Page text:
Next, I started thinking about what irritated me in others, really thinking about it and turning that back around to me. Could I see myself doing what that annoying person is doing under circumstance X or Y? The answer was almost always yes. Was I uptight about people judging me and then turning around and judging them? Yes. Is that fair? Not at all.

Next, I started thinking about why I took various things seriously when others didn't. What was I doing/accomplishing/thinking? Generally, I found that, again, it had to do with how I was relating to others, how I was comparing myself with others. Essentially, because I never felt like I really understood all interactions, I found myself trying very hard to control them, rigidly, to maintain my own comfort level. Once I understood that, and once I thought about the earlier steps, I was able to relax that control.

Once I relaxed that control, I was able to enjoy things for what they were, no matter how they might possibly make me look to people who don't matter even if they are paying attention which they most likely aren't.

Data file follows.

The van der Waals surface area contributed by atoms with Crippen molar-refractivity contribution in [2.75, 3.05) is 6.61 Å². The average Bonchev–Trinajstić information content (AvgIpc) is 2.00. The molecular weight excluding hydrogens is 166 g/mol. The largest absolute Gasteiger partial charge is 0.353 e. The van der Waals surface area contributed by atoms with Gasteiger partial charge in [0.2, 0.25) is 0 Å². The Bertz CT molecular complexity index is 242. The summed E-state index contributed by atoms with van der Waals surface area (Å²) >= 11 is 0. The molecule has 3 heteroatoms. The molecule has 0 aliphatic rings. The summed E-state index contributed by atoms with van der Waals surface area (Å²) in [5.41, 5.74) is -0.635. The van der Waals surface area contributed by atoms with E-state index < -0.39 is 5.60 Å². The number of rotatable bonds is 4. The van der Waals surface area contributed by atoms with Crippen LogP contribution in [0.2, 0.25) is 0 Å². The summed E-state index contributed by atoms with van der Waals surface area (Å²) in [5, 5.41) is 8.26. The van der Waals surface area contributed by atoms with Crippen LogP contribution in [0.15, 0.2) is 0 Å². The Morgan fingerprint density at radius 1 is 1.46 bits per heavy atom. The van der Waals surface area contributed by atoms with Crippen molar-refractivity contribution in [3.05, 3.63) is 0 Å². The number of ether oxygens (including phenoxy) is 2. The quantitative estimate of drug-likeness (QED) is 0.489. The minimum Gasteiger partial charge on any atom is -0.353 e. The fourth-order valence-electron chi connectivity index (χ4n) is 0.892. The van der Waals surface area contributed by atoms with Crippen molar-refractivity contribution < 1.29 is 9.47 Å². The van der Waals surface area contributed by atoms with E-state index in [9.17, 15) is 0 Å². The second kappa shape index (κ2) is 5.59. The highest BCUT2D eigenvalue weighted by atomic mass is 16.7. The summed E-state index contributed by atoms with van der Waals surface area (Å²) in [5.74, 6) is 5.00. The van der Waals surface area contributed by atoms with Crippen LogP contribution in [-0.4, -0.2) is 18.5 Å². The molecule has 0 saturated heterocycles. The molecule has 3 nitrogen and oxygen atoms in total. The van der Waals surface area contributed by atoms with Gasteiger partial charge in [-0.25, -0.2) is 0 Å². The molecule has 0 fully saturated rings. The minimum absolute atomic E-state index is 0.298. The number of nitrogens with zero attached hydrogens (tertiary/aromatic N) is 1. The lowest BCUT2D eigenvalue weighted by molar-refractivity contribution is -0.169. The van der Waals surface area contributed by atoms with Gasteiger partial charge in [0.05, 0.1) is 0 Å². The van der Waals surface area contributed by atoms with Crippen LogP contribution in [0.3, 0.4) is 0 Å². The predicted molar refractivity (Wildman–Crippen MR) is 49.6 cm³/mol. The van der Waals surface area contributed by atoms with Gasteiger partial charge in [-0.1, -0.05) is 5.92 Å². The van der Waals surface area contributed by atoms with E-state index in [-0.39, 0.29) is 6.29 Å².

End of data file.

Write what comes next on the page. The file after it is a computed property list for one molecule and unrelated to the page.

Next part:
Essentially, my uptightness was a symptom of insufficient empathy and a maladjusted sense of self-importance.
#10
Old 07-27-2009, 02:07 AM
Member
Join Date: May 2009
Posts: 2,022
jsgoddess, I couldn't agree more. I can't think of how many times at parties I've spent in my head thinking about stuff instead of paying attention to whats around me and the many different opportunities I had. Even more, the people who were being loud, laughing, having fun I thought were obnoxious jerks. So I just sat there, dead silent, no smile, just watching, observing, judging. And who was the real jerk there?

But like you said, it's just a reflection of who you are. I think part of the reason I didn't act out was because I was afraid of what people might think or say about me. A lot like I did to them. Truth is, people mostly don't care what you're doing unless it's affecting them.

What's been working for me lately is just not caring. Especially if it's what other people think. I just try and do what makes me happy but not hate on anyone else either.